Good News for Hedgehogs

1200px-European_hedgehog_(Erinaceus_europaeus)Photo Credit: Gaudete

Hedgehogs were a familiar sight as I was growing up in Southern Ireland. We used to put out food for them at dusk. Our house was close to woods and soon a hedgehog would venture out and tuck into the scraps of meat in a bowl under the window. Sometimes we would see them trundling down the road at night and, alas squashed hedgehogs by the side of the road were common. Rolling up into a ball is no defence against an oncoming car so, what evolved as an excellent defence against predators, is no match for traffic.

My abiding memories of hedgehogs were the ones that came indoors. We had a black labrador and one Autumn day, I found a hedgehog rolled up tightly in the middle of a pile of leaves in the dog’s bed. We rescued the hedgehog, but over the next few days, the same thing kept happening. I discovered our labrador knew where to find a hibernating hedgehog under leaves in the woods and then started rolling it back towards the house, gathering leaves along the way as they stuck to the spines. Eventually, this large pile of leaves plus hedgehog ended up in the dog’s bed. The leaves and the spines protected the hedgehog from our canine predator, but we made sure the hedgehogs were not disturbed again!

Alas, these fascinating, spiny creatures are in decline in parts of Europe, especially Britain. The loss of amount and quality of hedgehog habitat is a major reason. Hedgehogs thrive in areas rich in soil invertebrates and much arable land today is poor and fragmented, and this is thought to be one reason why hedgehog numbers have declined from over 30 million in the 1950’s to around one million in Britain today. In Ireland, they are still thriving in many places but are thought to be in decline overall.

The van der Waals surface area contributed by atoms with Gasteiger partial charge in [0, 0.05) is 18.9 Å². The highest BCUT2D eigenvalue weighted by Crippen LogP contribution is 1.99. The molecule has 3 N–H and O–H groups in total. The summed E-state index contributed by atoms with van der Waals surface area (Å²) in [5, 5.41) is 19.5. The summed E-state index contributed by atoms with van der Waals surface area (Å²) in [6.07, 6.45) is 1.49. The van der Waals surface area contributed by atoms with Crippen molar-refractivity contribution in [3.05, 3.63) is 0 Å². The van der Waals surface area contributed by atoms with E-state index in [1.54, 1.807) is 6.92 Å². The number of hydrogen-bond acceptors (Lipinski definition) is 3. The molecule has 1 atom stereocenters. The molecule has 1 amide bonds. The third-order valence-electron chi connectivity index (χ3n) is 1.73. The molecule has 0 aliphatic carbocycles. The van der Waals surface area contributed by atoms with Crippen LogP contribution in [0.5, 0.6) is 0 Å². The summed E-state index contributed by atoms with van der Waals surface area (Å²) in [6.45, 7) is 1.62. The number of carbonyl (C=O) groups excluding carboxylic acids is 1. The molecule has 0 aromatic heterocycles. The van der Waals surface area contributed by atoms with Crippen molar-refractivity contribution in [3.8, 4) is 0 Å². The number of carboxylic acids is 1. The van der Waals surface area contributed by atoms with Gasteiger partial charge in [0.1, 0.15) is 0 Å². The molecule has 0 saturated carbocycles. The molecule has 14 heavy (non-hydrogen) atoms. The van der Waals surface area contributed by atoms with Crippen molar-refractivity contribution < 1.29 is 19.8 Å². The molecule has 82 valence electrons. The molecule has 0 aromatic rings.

I love waking up to good news, and this morning I saw that a village in Yorkshire, England, is taking steps to save hedgehogs. The village of Burton Fleming has declared itself to be a hedgehog-friendly place! Carefully placed gaps under fences, feeding stations and even little ladders from ponds have been set up to make this village and its gardens a welcoming place for over 50 hedgehogs. So far it has been a great success, and other villages in Britain are going to follow suit. It is heartening to see that people are taking action to save this charismatic little spiky animal!

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The Glories of Autumn in Ireland: Part 3

Several insects and other small invertebrates came indoors as the weather turned colder.  The cottage is in the middle of the woods and close to the lake and wildlife finds a way to come inside.  Below are pictures of some of those visitors – except for the Pale tussock moth caterpillar that I found just outside!



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Glories of Nature: Autumn in Ireland Part 2

The rich harvest of wild berries in the Irish hedgerows is a signature sign of Autumn.  Blackberries and rose hips from wild Dog Roses, Hawthorn hips and Blackthorn berries better known as Sloes.


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To see the glories of nature you have to look carefully. Autumn in Ireland part one.

As Spring approaches in 2017 I look back to October 2016 in Tipperary, Ireland on the shores of Lough Derg.  It was a typical ripe Autumn bursting with berries and dying leaves rich with color.   I found wildflowers before Winter and battered butterflies and dragonflies, as well  many small animals that decided my cottage was a good place to hang out in as the weather turned colder.  Here are some photographs of an Irish Autumn.




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An Unexpected Encounter With a Water Owl: Cuvier’s Beaked Whale